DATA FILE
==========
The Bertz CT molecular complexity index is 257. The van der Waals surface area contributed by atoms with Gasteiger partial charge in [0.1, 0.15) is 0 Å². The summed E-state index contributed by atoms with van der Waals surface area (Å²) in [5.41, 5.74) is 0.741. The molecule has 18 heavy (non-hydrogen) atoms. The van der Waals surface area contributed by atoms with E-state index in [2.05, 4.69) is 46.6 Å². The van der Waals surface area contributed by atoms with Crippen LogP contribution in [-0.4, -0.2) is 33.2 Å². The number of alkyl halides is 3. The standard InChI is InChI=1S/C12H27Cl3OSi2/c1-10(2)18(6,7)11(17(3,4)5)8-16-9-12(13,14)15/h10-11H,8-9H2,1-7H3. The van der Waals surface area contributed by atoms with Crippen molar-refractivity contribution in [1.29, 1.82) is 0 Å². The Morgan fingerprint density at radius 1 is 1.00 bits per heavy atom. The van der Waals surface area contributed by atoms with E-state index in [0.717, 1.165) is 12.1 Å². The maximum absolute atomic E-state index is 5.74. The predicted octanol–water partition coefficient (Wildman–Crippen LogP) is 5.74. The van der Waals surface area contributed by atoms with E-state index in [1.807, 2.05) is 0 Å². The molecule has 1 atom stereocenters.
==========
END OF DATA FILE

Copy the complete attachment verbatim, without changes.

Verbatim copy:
The Bertz CT molecular complexity index is 257. The van der Waals surface area contributed by atoms with Gasteiger partial charge in [0.1, 0.15) is 0 Å². The summed E-state index contributed by atoms with van der Waals surface area (Å²) in [5.41, 5.74) is 0.741. The molecule has 18 heavy (non-hydrogen) atoms. The van der Waals surface area contributed by atoms with E-state index in [2.05, 4.69) is 46.6 Å². The van der Waals surface area contributed by atoms with Crippen LogP contribution in [-0.4, -0.2) is 33.2 Å². The number of alkyl halides is 3. The standard InChI is InChI=1S/C12H27Cl3OSi2/c1-10(2)18(6,7)11(17(3,4)5)8-16-9-12(13,14)15/h10-11H,8-9H2,1-7H3. The van der Waals surface area contributed by atoms with Crippen molar-refractivity contribution in [1.29, 1.82) is 0 Å². The Morgan fingerprint density at radius 1 is 1.00 bits per heavy atom. The van der Waals surface area contributed by atoms with E-state index in [0.717, 1.165) is 12.1 Å². The maximum absolute atomic E-state index is 5.74. The predicted octanol–water partition coefficient (Wildman–Crippen LogP) is 5.74. The van der Waals surface area contributed by atoms with E-state index in [1.807, 2.05) is 0 Å². The molecule has 1 atom stereocenters.